On the other hand, I was wondering if any of you actually considers blown-out windows a mistake, in general, or what do you consider to be the "overexposure treshhold" for it.
Well, I tried to address this in my previous post. It depends on the look you're trying to create.
If you're trying to create a contrast range that's a "naturalistic" look (emulating what your eye sees), then it would usually look wrong to not see any detail out the window. The exception might be what David alluded to about distant windows (like at the end of a hallway), where it's reasonable that your eyes would be adjusted to the darker indoor light and not really see bright detail out a distant window.
If you're trying to create a contrast range that's more "photographic" (what film captures in real-life situations), then blowing out a window could look fairly normal, at least on a sunny day.
If you're trying to create a high-contrast look (like a skip-bleach negative), then you would expect the window detail to blow out.
I can't speak for others about an overexposure threshhold for detail outside windows, but generally for a "naturalistic" look you want the outdoors to go pretty hot but still hold some detail. The precise amount depends on the film stock/video camera you're using. On film you might find +3 stops or more looks fine, but on video you'll need to reduce that to +1.5 for a similar look (just as a comparison).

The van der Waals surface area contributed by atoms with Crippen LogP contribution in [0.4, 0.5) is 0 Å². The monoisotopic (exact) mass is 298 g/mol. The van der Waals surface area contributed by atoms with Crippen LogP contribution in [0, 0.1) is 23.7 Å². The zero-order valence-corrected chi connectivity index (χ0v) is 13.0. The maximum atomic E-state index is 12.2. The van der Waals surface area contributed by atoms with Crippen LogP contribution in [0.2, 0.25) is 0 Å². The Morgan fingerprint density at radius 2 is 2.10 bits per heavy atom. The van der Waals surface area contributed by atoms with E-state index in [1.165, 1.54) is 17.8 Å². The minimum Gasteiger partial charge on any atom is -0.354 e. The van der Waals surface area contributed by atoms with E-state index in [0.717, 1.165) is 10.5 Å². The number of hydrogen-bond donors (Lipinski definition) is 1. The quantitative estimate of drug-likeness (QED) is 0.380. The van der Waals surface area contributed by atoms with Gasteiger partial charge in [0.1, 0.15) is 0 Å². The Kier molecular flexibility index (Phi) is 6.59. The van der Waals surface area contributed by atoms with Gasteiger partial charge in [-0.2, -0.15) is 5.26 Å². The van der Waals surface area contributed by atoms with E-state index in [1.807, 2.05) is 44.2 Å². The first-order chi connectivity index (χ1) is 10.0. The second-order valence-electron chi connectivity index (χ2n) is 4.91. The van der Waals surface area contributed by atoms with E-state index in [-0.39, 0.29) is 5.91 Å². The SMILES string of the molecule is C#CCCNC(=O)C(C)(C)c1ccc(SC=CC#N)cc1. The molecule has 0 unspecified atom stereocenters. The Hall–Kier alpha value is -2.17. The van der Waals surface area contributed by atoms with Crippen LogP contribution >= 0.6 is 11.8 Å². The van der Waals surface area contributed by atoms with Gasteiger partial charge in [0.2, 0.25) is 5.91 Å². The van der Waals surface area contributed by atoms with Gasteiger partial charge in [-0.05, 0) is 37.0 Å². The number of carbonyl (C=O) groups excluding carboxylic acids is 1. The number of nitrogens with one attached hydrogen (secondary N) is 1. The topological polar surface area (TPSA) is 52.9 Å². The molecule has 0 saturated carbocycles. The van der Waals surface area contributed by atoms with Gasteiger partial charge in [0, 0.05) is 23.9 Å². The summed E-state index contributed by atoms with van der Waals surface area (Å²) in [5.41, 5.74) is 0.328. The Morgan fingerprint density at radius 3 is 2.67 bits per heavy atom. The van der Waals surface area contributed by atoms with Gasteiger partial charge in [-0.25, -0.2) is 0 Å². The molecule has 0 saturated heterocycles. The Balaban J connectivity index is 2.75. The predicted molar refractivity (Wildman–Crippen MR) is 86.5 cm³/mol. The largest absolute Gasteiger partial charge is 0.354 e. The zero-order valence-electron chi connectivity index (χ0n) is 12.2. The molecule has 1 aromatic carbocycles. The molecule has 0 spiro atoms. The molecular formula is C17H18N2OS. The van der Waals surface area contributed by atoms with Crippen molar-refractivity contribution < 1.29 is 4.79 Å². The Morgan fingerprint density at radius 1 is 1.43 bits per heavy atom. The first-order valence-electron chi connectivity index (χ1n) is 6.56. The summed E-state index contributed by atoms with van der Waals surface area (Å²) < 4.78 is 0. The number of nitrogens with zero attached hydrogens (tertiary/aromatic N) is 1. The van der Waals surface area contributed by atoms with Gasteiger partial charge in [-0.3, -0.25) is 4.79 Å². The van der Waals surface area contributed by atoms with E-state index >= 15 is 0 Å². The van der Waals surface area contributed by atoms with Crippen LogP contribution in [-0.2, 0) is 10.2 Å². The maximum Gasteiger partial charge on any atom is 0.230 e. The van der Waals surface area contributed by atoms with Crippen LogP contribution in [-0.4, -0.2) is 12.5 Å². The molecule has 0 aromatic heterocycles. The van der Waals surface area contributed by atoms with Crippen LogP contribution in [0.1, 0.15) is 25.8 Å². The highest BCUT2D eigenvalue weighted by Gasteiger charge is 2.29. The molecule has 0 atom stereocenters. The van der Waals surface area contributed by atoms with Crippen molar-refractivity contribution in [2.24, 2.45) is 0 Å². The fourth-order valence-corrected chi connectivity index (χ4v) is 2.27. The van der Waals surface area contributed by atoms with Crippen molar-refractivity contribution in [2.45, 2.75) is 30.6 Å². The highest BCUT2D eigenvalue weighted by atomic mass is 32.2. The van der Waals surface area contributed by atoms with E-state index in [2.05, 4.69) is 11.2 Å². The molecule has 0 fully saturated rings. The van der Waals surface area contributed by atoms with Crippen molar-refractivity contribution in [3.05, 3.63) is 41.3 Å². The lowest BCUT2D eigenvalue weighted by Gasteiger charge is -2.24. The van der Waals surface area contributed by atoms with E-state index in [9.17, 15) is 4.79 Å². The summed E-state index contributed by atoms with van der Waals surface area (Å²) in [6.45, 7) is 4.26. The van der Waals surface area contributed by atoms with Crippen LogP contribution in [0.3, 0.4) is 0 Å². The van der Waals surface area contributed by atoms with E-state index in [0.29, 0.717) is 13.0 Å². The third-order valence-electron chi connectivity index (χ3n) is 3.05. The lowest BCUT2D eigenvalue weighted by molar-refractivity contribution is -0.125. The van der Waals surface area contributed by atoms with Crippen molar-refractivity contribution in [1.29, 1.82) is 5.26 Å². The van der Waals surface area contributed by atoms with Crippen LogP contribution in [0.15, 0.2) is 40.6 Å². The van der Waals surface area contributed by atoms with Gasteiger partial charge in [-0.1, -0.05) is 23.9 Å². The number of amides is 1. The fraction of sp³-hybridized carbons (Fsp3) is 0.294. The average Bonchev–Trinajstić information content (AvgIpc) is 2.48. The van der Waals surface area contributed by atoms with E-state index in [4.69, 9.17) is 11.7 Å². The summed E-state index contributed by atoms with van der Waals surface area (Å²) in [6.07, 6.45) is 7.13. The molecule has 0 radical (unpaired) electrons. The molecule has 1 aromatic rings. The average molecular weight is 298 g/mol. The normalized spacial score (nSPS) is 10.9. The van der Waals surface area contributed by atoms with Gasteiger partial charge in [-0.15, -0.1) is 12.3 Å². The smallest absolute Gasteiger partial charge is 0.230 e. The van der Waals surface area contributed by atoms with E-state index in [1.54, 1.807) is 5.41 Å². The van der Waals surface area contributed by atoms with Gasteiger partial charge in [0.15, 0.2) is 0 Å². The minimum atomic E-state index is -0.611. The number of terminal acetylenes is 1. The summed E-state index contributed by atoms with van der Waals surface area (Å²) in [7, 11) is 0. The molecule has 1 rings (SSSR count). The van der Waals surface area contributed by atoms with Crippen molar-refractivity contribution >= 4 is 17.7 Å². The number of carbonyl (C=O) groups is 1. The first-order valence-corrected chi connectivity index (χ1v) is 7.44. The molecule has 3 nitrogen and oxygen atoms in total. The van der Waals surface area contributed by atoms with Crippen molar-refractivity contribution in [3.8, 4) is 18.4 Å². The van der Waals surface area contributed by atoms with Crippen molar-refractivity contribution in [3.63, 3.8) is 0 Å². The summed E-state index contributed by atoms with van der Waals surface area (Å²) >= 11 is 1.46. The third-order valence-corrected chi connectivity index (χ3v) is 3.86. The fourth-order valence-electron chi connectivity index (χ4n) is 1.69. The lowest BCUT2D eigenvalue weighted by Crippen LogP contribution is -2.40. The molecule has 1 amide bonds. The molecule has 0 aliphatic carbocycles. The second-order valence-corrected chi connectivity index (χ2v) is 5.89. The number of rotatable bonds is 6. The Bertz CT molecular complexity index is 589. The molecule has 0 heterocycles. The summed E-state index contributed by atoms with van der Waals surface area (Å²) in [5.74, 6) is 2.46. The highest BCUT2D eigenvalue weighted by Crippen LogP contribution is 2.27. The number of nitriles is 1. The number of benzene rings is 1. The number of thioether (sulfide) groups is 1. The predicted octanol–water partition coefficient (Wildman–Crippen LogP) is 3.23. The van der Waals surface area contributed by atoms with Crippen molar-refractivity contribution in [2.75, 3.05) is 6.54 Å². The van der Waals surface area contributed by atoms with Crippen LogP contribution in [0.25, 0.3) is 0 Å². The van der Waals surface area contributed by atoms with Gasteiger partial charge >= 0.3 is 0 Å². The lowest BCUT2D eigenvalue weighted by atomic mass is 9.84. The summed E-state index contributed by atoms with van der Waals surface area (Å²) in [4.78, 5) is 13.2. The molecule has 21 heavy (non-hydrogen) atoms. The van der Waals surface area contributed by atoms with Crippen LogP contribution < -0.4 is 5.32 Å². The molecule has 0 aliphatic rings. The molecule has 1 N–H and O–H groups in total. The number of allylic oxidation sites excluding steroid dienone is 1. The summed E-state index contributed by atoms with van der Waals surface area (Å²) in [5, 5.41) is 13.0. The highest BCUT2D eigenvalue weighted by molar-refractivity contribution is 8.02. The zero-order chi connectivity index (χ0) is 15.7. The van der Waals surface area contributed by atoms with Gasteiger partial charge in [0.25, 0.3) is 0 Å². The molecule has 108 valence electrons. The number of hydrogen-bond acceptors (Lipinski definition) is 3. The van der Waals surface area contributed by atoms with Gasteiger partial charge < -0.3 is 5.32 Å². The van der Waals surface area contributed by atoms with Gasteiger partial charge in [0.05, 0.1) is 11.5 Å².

When shooting on location you'll often want to put ND on the windows to help get the indoor and outdoor exposures closer together. When shooting on a stage, you often want to put a lot of light on the backing or exterior view to make it look realistic and not "fake."
Perhaps David can tell us what he does on "Big Love." I haven't seen the show yet, but I assume there may be sets where you see the "studio" backyard out the window.
Like Michael Nash said, I also sometimes put Half Hampshire Frost on the windows to throw the view out of focus, which helps if you only have something fake-looking like a tree branch on a c-stand arm against a white background.
Thanks for clarifying that (no pun intended ). I looked up Half Hampshire Frost in the swatchbook and it's indeed slightly lighter, with more clear image showing through, than "Hampshire Frost."